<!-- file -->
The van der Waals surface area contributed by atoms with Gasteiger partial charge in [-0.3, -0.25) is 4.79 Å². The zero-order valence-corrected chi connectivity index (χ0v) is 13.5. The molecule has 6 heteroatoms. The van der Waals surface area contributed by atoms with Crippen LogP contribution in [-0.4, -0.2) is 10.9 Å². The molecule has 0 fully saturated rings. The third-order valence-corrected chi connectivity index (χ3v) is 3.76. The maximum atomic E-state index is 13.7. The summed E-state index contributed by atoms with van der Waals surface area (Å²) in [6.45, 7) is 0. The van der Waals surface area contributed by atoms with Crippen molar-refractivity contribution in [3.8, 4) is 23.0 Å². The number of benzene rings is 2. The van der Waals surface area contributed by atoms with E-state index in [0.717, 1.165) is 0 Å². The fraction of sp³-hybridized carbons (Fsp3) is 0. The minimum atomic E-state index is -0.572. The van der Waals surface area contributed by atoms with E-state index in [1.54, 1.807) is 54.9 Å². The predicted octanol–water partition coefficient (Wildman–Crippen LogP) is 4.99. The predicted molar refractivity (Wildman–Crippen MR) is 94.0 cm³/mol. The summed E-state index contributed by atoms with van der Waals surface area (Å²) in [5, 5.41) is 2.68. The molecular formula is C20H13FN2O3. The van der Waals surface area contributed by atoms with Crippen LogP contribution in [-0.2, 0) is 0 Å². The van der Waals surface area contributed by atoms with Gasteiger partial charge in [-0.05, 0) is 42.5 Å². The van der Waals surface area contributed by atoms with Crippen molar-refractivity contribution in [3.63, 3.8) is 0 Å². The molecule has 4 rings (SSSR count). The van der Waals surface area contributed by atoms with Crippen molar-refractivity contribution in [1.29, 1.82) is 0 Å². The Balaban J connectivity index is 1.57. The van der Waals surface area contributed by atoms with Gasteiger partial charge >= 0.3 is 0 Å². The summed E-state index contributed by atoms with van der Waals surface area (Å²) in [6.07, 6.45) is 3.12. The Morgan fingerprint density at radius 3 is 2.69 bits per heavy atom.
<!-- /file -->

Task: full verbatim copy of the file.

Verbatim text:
The van der Waals surface area contributed by atoms with Gasteiger partial charge in [-0.3, -0.25) is 4.79 Å². The zero-order valence-corrected chi connectivity index (χ0v) is 13.5. The molecule has 6 heteroatoms. The van der Waals surface area contributed by atoms with Crippen LogP contribution in [-0.4, -0.2) is 10.9 Å². The molecule has 0 fully saturated rings. The third-order valence-corrected chi connectivity index (χ3v) is 3.76. The maximum atomic E-state index is 13.7. The summed E-state index contributed by atoms with van der Waals surface area (Å²) in [6.45, 7) is 0. The van der Waals surface area contributed by atoms with Crippen molar-refractivity contribution in [3.8, 4) is 23.0 Å². The number of benzene rings is 2. The van der Waals surface area contributed by atoms with E-state index in [0.717, 1.165) is 0 Å². The fraction of sp³-hybridized carbons (Fsp3) is 0. The minimum atomic E-state index is -0.572. The van der Waals surface area contributed by atoms with E-state index in [1.54, 1.807) is 54.9 Å². The predicted octanol–water partition coefficient (Wildman–Crippen LogP) is 4.99. The predicted molar refractivity (Wildman–Crippen MR) is 94.0 cm³/mol. The summed E-state index contributed by atoms with van der Waals surface area (Å²) in [5, 5.41) is 2.68. The molecular formula is C20H13FN2O3. The van der Waals surface area contributed by atoms with Crippen LogP contribution in [-0.2, 0) is 0 Å². The van der Waals surface area contributed by atoms with Gasteiger partial charge in [-0.05, 0) is 42.5 Å². The van der Waals surface area contributed by atoms with Crippen molar-refractivity contribution in [3.63, 3.8) is 0 Å². The molecule has 4 rings (SSSR count). The van der Waals surface area contributed by atoms with Crippen molar-refractivity contribution in [1.29, 1.82) is 0 Å². The Balaban J connectivity index is 1.57. The van der Waals surface area contributed by atoms with Gasteiger partial charge >= 0.3 is 0 Å². The summed E-state index contributed by atoms with van der Waals surface area (Å²) in [6.07, 6.45) is 3.12. The Morgan fingerprint density at radius 3 is 2.69 bits per heavy atom.